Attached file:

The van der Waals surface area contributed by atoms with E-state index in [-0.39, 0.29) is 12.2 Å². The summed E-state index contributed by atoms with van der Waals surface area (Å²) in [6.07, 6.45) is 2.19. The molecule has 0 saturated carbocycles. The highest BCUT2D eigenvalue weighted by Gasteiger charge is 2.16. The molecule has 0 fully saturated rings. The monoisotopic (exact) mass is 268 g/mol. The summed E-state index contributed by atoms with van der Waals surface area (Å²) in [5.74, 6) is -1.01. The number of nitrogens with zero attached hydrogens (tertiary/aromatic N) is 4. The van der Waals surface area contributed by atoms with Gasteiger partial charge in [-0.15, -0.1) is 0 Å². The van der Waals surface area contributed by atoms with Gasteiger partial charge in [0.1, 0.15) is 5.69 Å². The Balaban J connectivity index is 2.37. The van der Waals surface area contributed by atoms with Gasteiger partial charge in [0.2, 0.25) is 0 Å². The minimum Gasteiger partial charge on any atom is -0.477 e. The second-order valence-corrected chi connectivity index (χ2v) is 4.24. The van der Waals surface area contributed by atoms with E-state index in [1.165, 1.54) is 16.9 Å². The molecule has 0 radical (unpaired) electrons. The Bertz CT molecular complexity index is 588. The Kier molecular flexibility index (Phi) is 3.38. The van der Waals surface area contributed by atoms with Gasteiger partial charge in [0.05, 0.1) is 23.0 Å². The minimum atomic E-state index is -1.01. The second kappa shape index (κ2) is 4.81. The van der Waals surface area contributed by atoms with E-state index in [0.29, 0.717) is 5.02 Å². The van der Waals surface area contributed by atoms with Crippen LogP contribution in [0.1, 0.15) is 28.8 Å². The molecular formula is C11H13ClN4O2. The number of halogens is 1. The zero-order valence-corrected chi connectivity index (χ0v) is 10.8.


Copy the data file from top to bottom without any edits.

The van der Waals surface area contributed by atoms with E-state index in [-0.39, 0.29) is 12.2 Å². The summed E-state index contributed by atoms with van der Waals surface area (Å²) in [6.07, 6.45) is 2.19. The molecule has 0 saturated carbocycles. The highest BCUT2D eigenvalue weighted by Gasteiger charge is 2.16. The molecule has 0 fully saturated rings. The monoisotopic (exact) mass is 268 g/mol. The summed E-state index contributed by atoms with van der Waals surface area (Å²) in [5.74, 6) is -1.01. The number of nitrogens with zero attached hydrogens (tertiary/aromatic N) is 4. The van der Waals surface area contributed by atoms with Gasteiger partial charge in [-0.15, -0.1) is 0 Å². The van der Waals surface area contributed by atoms with Gasteiger partial charge in [0.1, 0.15) is 5.69 Å². The Balaban J connectivity index is 2.37. The van der Waals surface area contributed by atoms with Gasteiger partial charge in [0.2, 0.25) is 0 Å². The minimum Gasteiger partial charge on any atom is -0.477 e. The second-order valence-corrected chi connectivity index (χ2v) is 4.24. The van der Waals surface area contributed by atoms with E-state index in [1.165, 1.54) is 16.9 Å². The molecule has 0 radical (unpaired) electrons. The Bertz CT molecular complexity index is 588. The Kier molecular flexibility index (Phi) is 3.38. The van der Waals surface area contributed by atoms with Gasteiger partial charge in [0.05, 0.1) is 23.0 Å². The minimum atomic E-state index is -1.01. The second kappa shape index (κ2) is 4.81. The van der Waals surface area contributed by atoms with E-state index in [0.29, 0.717) is 5.02 Å². The van der Waals surface area contributed by atoms with Crippen LogP contribution in [0.1, 0.15) is 28.8 Å². The molecular formula is C11H13ClN4O2. The number of halogens is 1. The zero-order valence-corrected chi connectivity index (χ0v) is 10.8.